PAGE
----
May 12, 2019
Old School Exercises: Pull-Ups and Dips
Mike Gentry

Two great exercises that may have lost some of their appeal but are still super productive and effective are pull-up variations and dip variations. Both exercises require minimal equipment and can be started by beginners with assistance from an exercise band or manual assistance from a training partner if needed. Both exercises can be performed as bodyweight exercises when the athlete is strong enough to do so, and both exercises can be progressively weighted for the advanced strength athlete.

With both exercises, the benefits will be easily noticed as the athlete’s progress from assistance to bodyweight to added resistance. As the athlete’s dips improve their press ability will also be improving.

I encourage you to program both exercises on a regular basis. One reason that pull-ups and dips work is that they are difficult, you as the coach, may have to monitor these exercises to ensure accurate participation, especially at first!


Equipment– The main considerations regarding a dip rack are stability and not having the dip bars excessively wide for the athletes. A rack that is too much beyond shoulder width for your age athlete will invite shoulder issues. Keep your dip rack close to shoulder width, better to ere on too close than too wide, in my opinion.

Technique – Each dip repetition should be completed with the arms fully extended, and the elbows briefly locked out. The goal is for the athlete to bend his arms and lower his body under control until his upper arms are parallel to the floor.

Spotting – When athletes need assistance to perform reps, use one exercise band with each end around the dip rack handles. The athlete may place his knees or foot on the band, be careful dismounting from the band. An alternate spotting method is to have the athlete’s training partner hold his feet and help on the concentric extension of the arms.


The ability to vary the exercise by changing your grip is a positive thing. These grip variations give the lowly pull-up a bit of “special.” A wide versus a closer grip, an overhand grip versus the underhand grip, even the one hand over and one hand under grip done with the hands close together is a viable option.

As your athlete’s mature and gain relative strength many will be able to use a dip belt to add additional weight around their waists. This method of progressive resistance will take their back, bicep and grip strength to a new level. Another advanced method of grip strength development is to put two rolled up towels around the pull-up bar taping the two ends of each towel together. These two ends taped together is where the athlete will grip each towel. The athlete pulls until his chin is higher than his hands. The towel pull-up is tough!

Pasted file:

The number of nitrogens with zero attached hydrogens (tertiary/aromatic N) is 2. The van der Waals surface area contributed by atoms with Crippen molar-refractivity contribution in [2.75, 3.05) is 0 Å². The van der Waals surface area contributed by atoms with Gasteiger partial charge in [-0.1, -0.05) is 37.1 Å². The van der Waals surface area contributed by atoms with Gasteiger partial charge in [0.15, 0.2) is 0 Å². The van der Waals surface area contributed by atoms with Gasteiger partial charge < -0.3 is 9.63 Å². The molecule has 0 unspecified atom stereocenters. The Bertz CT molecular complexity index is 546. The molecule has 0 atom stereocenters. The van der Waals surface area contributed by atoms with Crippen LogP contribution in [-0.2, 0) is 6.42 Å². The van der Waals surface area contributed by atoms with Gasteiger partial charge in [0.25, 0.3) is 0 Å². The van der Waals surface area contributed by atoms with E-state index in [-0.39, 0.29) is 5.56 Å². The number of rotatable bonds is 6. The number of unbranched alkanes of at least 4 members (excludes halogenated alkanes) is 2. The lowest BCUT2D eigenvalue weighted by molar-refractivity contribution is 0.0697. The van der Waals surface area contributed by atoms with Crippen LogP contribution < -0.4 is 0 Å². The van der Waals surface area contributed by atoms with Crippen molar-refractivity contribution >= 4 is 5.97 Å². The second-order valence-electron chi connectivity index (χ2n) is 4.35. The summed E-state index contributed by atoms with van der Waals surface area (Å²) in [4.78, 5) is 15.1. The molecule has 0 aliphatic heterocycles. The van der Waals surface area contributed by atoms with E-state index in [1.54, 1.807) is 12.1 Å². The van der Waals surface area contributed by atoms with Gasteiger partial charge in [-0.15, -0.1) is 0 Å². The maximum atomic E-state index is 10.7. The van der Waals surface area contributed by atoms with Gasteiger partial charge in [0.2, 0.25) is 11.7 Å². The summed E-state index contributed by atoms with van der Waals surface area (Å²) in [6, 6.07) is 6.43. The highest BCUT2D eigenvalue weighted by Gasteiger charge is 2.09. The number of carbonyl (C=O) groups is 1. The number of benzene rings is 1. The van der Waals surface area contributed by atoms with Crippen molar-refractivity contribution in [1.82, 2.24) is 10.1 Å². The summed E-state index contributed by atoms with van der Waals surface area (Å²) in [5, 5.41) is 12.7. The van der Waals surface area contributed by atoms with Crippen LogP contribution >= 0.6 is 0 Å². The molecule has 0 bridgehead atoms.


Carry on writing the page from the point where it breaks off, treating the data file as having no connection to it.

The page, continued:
Dips and Pull-ups

On both the pull-up and dip exercises, keep the reps realistic; better five reps completed, than ten reps that strain the spotter and demoralize the exerciser. The bodyweight pull-up and bodyweight dip exercise intensities can increase by having the athletes pause at the bottom of the eccentric movement for one second before performing another concentric movement. Pause at the bottom of the pull-up with arms in full extension before pulling up and at the bottom of the dip with the arms flexed before extending up to full arm extension.

When the athlete can perform over twelve reps with good technique on the pull-up, and over twenty correct body-weight dips they may be ready to wear a dip belt around their waist with an additional ten pounds or so added to the belt.

Bar Hang Bonus- If you are using the bar hang exercise to stretch the shoulder and low backs while building the grip strength of a gorilla, you can incorporate a pull-up on your command every ten-fifteen seconds and increase mental and physical toughness.

I encourage you to make these “old school” exercises part of your program. Let your competition take the shortcut!

Click here to read other articles from Mike Gentry on his website.

Mike Gentry is a former Associate Athletics Director for Athletic Performance who brings his expertise, innovation and leadership to build out and grow collegiate athletic programs, and he has created a website: High School Strength. From his early days at the University of North Carolina, East Carolina University, and, then, Virginia Tech, Gentry developed the strategies and tools that helped individual athletes realize and improve upon their performance. As Director of Strength and Conditioning for Athletics then Assistant Athletics Director for Athletic Performance, he helped Virginia Tech build out their program by introducing the first Sports Psychologist and Sports Nutritionist programs. Gentry is a National Hall of Fame Inductee, Coach of the Year and Master Coach. He was inducted into the USA Strength and Conditioning Coaches Hall of Fame in 2010.

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